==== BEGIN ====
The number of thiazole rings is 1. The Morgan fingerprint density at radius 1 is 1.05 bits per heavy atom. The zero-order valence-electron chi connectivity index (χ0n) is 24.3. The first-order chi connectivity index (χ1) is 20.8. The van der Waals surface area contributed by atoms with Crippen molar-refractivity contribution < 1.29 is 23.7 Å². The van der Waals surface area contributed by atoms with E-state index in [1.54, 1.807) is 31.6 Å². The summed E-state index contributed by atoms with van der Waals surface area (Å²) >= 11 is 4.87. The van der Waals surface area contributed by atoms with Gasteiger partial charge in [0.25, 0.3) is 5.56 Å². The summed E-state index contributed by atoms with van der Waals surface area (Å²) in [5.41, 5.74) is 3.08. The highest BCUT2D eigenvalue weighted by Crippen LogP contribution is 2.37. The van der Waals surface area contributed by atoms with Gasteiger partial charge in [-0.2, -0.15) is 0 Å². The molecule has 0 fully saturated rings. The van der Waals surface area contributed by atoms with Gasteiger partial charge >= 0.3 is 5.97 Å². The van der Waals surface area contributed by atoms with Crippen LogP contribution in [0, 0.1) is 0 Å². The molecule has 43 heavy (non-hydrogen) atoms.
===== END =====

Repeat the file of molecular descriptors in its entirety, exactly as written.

The number of thiazole rings is 1. The Morgan fingerprint density at radius 1 is 1.05 bits per heavy atom. The zero-order valence-electron chi connectivity index (χ0n) is 24.3. The first-order chi connectivity index (χ1) is 20.8. The van der Waals surface area contributed by atoms with Crippen molar-refractivity contribution < 1.29 is 23.7 Å². The van der Waals surface area contributed by atoms with E-state index in [1.54, 1.807) is 31.6 Å². The summed E-state index contributed by atoms with van der Waals surface area (Å²) >= 11 is 4.87. The van der Waals surface area contributed by atoms with Gasteiger partial charge in [0.25, 0.3) is 5.56 Å². The summed E-state index contributed by atoms with van der Waals surface area (Å²) in [5.41, 5.74) is 3.08. The highest BCUT2D eigenvalue weighted by Crippen LogP contribution is 2.37. The van der Waals surface area contributed by atoms with Gasteiger partial charge in [-0.2, -0.15) is 0 Å². The molecule has 0 fully saturated rings. The van der Waals surface area contributed by atoms with Gasteiger partial charge >= 0.3 is 5.97 Å². The van der Waals surface area contributed by atoms with Crippen LogP contribution in [0, 0.1) is 0 Å². The molecule has 43 heavy (non-hydrogen) atoms.